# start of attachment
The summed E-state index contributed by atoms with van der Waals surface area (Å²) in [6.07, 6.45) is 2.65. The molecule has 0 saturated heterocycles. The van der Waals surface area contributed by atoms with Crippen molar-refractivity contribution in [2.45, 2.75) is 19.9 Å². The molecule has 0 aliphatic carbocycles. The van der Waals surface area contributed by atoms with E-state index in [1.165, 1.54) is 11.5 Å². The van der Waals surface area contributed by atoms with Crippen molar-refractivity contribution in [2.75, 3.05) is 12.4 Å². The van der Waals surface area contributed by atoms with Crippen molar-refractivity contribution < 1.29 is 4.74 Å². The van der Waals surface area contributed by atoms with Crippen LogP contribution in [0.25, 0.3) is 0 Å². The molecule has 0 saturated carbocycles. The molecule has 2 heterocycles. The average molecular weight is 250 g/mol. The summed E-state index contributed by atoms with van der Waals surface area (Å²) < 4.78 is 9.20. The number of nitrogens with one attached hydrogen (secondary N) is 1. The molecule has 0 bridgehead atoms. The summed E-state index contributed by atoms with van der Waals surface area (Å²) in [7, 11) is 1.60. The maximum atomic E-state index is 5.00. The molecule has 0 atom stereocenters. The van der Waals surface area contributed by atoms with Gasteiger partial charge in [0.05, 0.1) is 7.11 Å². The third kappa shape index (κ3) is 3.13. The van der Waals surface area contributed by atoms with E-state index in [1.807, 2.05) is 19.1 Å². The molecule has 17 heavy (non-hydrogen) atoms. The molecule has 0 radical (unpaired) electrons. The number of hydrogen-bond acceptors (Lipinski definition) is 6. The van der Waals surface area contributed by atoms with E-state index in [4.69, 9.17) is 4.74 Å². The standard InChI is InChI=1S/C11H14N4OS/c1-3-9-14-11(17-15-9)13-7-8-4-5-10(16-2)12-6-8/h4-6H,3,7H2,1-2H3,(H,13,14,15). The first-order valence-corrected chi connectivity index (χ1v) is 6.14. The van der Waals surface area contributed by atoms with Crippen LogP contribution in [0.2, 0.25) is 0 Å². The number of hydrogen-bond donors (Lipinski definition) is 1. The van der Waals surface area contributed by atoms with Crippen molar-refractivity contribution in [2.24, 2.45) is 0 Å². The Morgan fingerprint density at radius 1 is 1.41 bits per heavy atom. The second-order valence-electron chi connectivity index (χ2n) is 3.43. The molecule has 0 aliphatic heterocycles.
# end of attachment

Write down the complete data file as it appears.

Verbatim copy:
The summed E-state index contributed by atoms with van der Waals surface area (Å²) in [6.07, 6.45) is 2.65. The molecule has 0 saturated heterocycles. The van der Waals surface area contributed by atoms with Crippen molar-refractivity contribution in [2.45, 2.75) is 19.9 Å². The molecule has 0 aliphatic carbocycles. The van der Waals surface area contributed by atoms with E-state index in [1.165, 1.54) is 11.5 Å². The van der Waals surface area contributed by atoms with Crippen molar-refractivity contribution in [2.75, 3.05) is 12.4 Å². The van der Waals surface area contributed by atoms with Crippen molar-refractivity contribution < 1.29 is 4.74 Å². The van der Waals surface area contributed by atoms with Crippen LogP contribution in [0.25, 0.3) is 0 Å². The molecule has 0 saturated carbocycles. The molecule has 2 heterocycles. The average molecular weight is 250 g/mol. The summed E-state index contributed by atoms with van der Waals surface area (Å²) < 4.78 is 9.20. The number of nitrogens with one attached hydrogen (secondary N) is 1. The molecule has 0 bridgehead atoms. The summed E-state index contributed by atoms with van der Waals surface area (Å²) in [7, 11) is 1.60. The maximum atomic E-state index is 5.00. The molecule has 0 atom stereocenters. The van der Waals surface area contributed by atoms with Gasteiger partial charge in [0.05, 0.1) is 7.11 Å². The third kappa shape index (κ3) is 3.13. The van der Waals surface area contributed by atoms with E-state index in [1.807, 2.05) is 19.1 Å². The molecule has 17 heavy (non-hydrogen) atoms. The molecule has 0 radical (unpaired) electrons. The number of hydrogen-bond acceptors (Lipinski definition) is 6. The van der Waals surface area contributed by atoms with E-state index in [4.69, 9.17) is 4.74 Å². The standard InChI is InChI=1S/C11H14N4OS/c1-3-9-14-11(17-15-9)13-7-8-4-5-10(16-2)12-6-8/h4-6H,3,7H2,1-2H3,(H,13,14,15). The first-order valence-corrected chi connectivity index (χ1v) is 6.14. The van der Waals surface area contributed by atoms with Crippen LogP contribution in [0.2, 0.25) is 0 Å². The number of hydrogen-bond donors (Lipinski definition) is 1. The van der Waals surface area contributed by atoms with Crippen molar-refractivity contribution in [2.24, 2.45) is 0 Å². The Morgan fingerprint density at radius 1 is 1.41 bits per heavy atom. The second-order valence-electron chi connectivity index (χ2n) is 3.43. The molecule has 0 aliphatic heterocycles.